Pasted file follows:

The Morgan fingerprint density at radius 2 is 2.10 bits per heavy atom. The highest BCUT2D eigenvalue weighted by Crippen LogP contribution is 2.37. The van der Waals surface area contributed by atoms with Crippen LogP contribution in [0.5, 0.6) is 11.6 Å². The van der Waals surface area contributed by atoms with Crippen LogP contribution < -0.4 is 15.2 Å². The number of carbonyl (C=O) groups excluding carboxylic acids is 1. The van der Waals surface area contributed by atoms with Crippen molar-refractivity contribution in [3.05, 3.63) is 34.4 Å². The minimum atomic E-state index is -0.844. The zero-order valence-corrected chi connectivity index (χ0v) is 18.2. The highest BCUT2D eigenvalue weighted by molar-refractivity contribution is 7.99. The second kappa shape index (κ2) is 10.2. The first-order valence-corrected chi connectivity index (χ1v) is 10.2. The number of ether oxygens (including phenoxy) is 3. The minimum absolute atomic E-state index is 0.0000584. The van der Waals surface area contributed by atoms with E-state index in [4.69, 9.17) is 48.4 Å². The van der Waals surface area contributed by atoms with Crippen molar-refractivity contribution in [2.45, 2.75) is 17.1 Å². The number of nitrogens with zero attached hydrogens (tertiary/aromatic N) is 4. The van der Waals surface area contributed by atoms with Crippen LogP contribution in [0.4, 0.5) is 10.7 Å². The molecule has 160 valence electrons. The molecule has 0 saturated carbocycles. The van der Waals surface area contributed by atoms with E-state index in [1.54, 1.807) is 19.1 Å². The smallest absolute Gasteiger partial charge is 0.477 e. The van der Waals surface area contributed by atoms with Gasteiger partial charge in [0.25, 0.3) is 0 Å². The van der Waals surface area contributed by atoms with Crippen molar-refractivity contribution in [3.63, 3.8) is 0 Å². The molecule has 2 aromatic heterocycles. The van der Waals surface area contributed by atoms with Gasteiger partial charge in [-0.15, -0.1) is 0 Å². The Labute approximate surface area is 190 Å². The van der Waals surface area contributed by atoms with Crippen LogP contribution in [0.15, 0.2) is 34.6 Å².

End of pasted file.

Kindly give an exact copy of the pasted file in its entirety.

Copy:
The Morgan fingerprint density at radius 2 is 2.10 bits per heavy atom. The highest BCUT2D eigenvalue weighted by Crippen LogP contribution is 2.37. The van der Waals surface area contributed by atoms with Crippen LogP contribution in [0.5, 0.6) is 11.6 Å². The van der Waals surface area contributed by atoms with Crippen LogP contribution < -0.4 is 15.2 Å². The number of carbonyl (C=O) groups excluding carboxylic acids is 1. The van der Waals surface area contributed by atoms with Crippen molar-refractivity contribution in [3.05, 3.63) is 34.4 Å². The minimum atomic E-state index is -0.844. The zero-order valence-corrected chi connectivity index (χ0v) is 18.2. The highest BCUT2D eigenvalue weighted by molar-refractivity contribution is 7.99. The second kappa shape index (κ2) is 10.2. The first-order valence-corrected chi connectivity index (χ1v) is 10.2. The number of ether oxygens (including phenoxy) is 3. The minimum absolute atomic E-state index is 0.0000584. The van der Waals surface area contributed by atoms with E-state index in [4.69, 9.17) is 48.4 Å². The van der Waals surface area contributed by atoms with Crippen molar-refractivity contribution in [2.45, 2.75) is 17.1 Å². The number of nitrogens with zero attached hydrogens (tertiary/aromatic N) is 4. The van der Waals surface area contributed by atoms with Crippen LogP contribution in [0.4, 0.5) is 10.7 Å². The molecule has 160 valence electrons. The molecule has 0 saturated carbocycles. The van der Waals surface area contributed by atoms with E-state index in [1.54, 1.807) is 19.1 Å². The smallest absolute Gasteiger partial charge is 0.477 e. The van der Waals surface area contributed by atoms with Gasteiger partial charge in [0.25, 0.3) is 0 Å². The van der Waals surface area contributed by atoms with Crippen molar-refractivity contribution in [3.63, 3.8) is 0 Å². The molecule has 2 aromatic heterocycles. The van der Waals surface area contributed by atoms with Gasteiger partial charge in [-0.15, -0.1) is 0 Å². The Labute approximate surface area is 190 Å². The van der Waals surface area contributed by atoms with Crippen LogP contribution in [0.15, 0.2) is 34.6 Å².